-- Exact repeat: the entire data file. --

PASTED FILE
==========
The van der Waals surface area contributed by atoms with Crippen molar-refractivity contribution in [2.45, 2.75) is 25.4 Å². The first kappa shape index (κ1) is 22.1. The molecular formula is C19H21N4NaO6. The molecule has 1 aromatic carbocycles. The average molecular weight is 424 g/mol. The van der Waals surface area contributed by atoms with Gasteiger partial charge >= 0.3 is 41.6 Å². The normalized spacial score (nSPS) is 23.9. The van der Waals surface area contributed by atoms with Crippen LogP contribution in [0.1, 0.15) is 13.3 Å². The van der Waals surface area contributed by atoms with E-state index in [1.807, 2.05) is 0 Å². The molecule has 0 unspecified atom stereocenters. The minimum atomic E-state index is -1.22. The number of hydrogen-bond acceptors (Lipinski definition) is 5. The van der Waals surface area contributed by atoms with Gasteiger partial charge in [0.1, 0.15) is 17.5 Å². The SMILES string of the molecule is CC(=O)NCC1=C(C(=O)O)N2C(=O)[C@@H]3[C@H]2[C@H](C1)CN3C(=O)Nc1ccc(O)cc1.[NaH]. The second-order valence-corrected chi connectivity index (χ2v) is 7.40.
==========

The van der Waals surface area contributed by atoms with Crippen molar-refractivity contribution in [2.45, 2.75) is 25.4 Å². The first kappa shape index (κ1) is 22.1. The molecular formula is C19H21N4NaO6. The molecule has 1 aromatic carbocycles. The average molecular weight is 424 g/mol. The van der Waals surface area contributed by atoms with Gasteiger partial charge >= 0.3 is 41.6 Å². The normalized spacial score (nSPS) is 23.9. The van der Waals surface area contributed by atoms with Crippen LogP contribution in [0.1, 0.15) is 13.3 Å². The van der Waals surface area contributed by atoms with E-state index in [1.807, 2.05) is 0 Å². The molecule has 0 unspecified atom stereocenters. The minimum atomic E-state index is -1.22. The number of hydrogen-bond acceptors (Lipinski definition) is 5. The van der Waals surface area contributed by atoms with Gasteiger partial charge in [0.1, 0.15) is 17.5 Å². The SMILES string of the molecule is CC(=O)NCC1=C(C(=O)O)N2C(=O)[C@@H]3[C@H]2[C@H](C1)CN3C(=O)Nc1ccc(O)cc1.[NaH]. The second-order valence-corrected chi connectivity index (χ2v) is 7.40.